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Movie Review: Change of Plans, new family movie, airs January 8, 2011

Paul Banas
Author Paul Banas
Submitted 31-12-2010

P&G Productions will release their new film, “Change of Plans” on Saturday, January 8, 2011 on FOX at 8 PM and 7 PM Central. As we’ve reported, P&G and Walmart have teamed together to create new family-friendly movies that tell positive stories the entire family can watch together. The first three aired on NBC. Change of Plans will air on Fox. In creating movies that meet this objective, P&G is trying to walk a tightrope between films that are so insipid that adults will squirm, and tales that a small child can get caught up in, without resorting to inappropriate language and violence. This is not an easy task, especially given other alternatives, as well as a modern tendency for every member of the family to retreat to their own corner to enjoy entertainment made especially for them. Leave it to P&G to invest heavily in this type of venture, as they did with the creation of the Soap Opera, to claim turf that is especially vital to their commercial interests. Previous films have been Secrets of the Mountain, The Jensen Project, and A Walk in My Shoes.

The other films I’ve seen in this project have failed, but we have found each one better than the last, with progressively better scripts, acting and production values. Change of Plans is another step forward in the right direction.

Change of Plans tells the story of a dynamic young couple who have a life-changing experience. Jason is a jet pilot and engineer and his wife, Sally, is an aspiring singer/musician on the verge of huge musical career. They have an action-packed life, symbolized in the credits by hot cars, an in-house recording studio, scuba gear, and vacation plans in progress. Just as the happy couple are about to get away from it all, they get a phone call with life-changing news: an old friend has died in a car crash leaving four kids behind with nowhere to go. The couple then makes a quick decision to cancel their vacation plans to take the kids in, until a suitable foster family can be found. The additional plot twist is that the four kids come from the four corners of the globe, including South America, China, Africa and North America.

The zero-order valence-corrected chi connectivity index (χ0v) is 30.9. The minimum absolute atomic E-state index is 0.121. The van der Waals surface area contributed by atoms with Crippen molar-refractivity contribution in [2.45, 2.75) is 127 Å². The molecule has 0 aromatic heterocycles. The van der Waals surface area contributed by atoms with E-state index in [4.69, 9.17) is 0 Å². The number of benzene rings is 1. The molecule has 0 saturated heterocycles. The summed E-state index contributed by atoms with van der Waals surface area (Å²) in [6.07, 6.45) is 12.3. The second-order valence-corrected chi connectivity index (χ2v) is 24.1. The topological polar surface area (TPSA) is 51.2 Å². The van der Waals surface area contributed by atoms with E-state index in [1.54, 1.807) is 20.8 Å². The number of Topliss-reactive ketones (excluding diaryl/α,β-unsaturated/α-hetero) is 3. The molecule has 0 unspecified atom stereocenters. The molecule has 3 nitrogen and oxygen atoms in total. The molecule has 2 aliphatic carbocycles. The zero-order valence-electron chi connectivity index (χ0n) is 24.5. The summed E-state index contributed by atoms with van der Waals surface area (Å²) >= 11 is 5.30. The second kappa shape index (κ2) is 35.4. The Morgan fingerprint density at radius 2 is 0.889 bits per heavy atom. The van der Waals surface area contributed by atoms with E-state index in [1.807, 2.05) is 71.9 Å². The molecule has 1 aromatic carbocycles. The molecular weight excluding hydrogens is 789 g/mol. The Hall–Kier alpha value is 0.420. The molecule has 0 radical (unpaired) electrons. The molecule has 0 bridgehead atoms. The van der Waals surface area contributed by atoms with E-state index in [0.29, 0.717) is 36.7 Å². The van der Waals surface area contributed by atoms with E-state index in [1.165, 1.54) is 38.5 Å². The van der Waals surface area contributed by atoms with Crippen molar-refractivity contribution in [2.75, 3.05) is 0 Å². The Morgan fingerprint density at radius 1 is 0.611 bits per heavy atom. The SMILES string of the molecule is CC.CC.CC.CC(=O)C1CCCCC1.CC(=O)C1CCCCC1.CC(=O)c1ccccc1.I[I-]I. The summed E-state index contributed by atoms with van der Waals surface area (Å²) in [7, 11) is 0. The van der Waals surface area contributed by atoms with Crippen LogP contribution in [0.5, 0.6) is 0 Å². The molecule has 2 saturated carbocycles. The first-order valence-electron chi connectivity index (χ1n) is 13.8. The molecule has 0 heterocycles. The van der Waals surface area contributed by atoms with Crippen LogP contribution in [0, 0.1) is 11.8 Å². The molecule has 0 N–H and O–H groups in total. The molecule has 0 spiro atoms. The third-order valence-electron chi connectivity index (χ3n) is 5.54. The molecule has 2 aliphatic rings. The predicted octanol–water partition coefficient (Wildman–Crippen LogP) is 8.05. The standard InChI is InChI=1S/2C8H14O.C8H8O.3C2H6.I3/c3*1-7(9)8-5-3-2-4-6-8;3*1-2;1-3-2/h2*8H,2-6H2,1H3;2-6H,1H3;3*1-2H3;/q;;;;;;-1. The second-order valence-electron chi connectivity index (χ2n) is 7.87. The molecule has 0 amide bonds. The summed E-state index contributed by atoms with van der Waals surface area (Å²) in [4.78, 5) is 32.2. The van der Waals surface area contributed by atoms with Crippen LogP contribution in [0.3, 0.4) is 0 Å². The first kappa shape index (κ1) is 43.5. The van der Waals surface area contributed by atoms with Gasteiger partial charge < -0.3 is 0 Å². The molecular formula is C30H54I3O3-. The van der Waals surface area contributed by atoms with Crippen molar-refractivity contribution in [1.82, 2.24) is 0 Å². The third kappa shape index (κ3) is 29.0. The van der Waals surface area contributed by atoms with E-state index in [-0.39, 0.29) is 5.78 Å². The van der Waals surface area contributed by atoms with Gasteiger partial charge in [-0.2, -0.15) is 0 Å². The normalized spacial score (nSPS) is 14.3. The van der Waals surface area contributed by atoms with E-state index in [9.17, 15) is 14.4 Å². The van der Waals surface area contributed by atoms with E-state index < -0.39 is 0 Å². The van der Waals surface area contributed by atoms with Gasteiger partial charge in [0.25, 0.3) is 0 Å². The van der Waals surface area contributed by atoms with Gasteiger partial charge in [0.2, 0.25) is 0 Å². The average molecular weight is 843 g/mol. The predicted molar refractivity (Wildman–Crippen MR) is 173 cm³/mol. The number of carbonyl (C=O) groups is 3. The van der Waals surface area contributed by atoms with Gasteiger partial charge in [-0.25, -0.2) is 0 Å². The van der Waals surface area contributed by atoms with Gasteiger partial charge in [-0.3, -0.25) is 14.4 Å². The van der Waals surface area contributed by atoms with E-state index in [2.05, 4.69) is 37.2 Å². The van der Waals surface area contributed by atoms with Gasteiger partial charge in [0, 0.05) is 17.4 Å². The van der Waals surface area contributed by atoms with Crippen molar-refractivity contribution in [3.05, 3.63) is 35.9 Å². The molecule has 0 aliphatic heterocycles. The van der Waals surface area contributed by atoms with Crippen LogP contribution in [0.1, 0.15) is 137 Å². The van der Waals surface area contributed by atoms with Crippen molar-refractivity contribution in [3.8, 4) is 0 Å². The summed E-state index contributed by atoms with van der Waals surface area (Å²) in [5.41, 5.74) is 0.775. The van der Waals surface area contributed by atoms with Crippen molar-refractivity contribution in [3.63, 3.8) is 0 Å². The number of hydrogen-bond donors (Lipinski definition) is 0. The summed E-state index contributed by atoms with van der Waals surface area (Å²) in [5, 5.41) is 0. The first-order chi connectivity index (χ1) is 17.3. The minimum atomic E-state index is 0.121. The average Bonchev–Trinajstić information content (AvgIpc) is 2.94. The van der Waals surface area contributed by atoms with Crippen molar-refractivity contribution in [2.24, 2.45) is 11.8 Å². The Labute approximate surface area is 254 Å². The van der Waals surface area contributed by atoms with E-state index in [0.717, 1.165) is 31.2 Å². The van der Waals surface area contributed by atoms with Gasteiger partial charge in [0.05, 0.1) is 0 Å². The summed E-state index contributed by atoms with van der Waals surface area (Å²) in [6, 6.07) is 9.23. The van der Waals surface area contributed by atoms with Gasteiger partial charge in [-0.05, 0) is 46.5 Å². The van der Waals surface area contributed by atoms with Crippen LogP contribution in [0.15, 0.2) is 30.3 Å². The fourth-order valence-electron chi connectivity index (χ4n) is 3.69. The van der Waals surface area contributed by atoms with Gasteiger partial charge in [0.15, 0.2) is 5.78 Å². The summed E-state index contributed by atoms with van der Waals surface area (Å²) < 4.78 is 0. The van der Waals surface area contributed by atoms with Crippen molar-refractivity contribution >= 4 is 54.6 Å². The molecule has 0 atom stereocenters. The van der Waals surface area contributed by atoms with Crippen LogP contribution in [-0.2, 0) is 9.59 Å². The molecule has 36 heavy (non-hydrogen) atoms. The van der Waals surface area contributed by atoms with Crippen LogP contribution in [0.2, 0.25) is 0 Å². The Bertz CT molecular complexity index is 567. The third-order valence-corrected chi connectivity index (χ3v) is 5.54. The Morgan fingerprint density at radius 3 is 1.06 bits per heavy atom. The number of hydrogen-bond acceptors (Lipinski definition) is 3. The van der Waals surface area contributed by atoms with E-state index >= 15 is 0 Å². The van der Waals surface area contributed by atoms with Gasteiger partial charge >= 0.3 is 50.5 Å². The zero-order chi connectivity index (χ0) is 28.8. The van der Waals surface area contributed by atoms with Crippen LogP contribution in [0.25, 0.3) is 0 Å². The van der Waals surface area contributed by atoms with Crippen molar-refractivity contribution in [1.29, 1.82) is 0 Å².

Most viewers, at this point, can imagine what happens next, with the expected clash between the busy lives of Jason and Sally and the emotional needs of multicultural kids adjusting to a new life after being suddenly orphaned. The director, John Kent Harrison, does a good job with a script that packs way too many stories into a 88-minute film. Competing for attention are the emotional complexities of no fewer than eight characters, on top of a back story of why the deceased parents had collected one child from each country they visited while in the Peace Corps. While both my daughter and I were teary-eyed during the expected happy ending, it was more a programmed response than because we had enough time to truly be invested in the characters.

Contemporary viewers may feel slightly manipulated by the full representation of almost every ethnic group, as well as a nod to the military, race car driving, and country music. P&G even managed to squeeze in a dinner prayer at one point, which felt more than a little gratuitous. While you have to applaud a large corporation’s devotion to presenting a cross-section of the real America rather than a vision of 1950s America, I can safely say that I’ve never seen a more blatantly politically correct mixture of symbols. The only thing missing was a gay character, but maybe that is still a little too much inclusiveness for P&G and Walmart in 2011.

Joe Flanigan (“Stargate Atlantis”) as Jason and Brooke White (“American Idol”) as Sally are well-cast in these roles. Both have movie star looks but also have everyday folks charm. For the most part, the child actors also do well, especially Clarissa Suwoko as the six-year-old Sung Lee, who is irresistibly cute in the film.

Despite our criticisms, you can do worse for modern entertainment the whole family can watch. And certainly, this is a better option than most chick-flicks out there which only seem to emphasize dating as the major behavior to emulate. Here, the family can discuss what makes a family, how families stay together, and maybe even the sacrifices parents make of their own dreams, for the good of their kids. I am optimistic that Brian Wells, the Executive Producer of all four films in the project, learns more with each film, and that the studio will find a formula that will work for family night, if not as a movie theatre feature film.

Note to readers: P&G invited me to the set of to the set of “A Change of Plans” in late 2010. While they paid for transportation and lodging, no payment was made for this review, and my opinions are my own and not those of P&G or Walmart.

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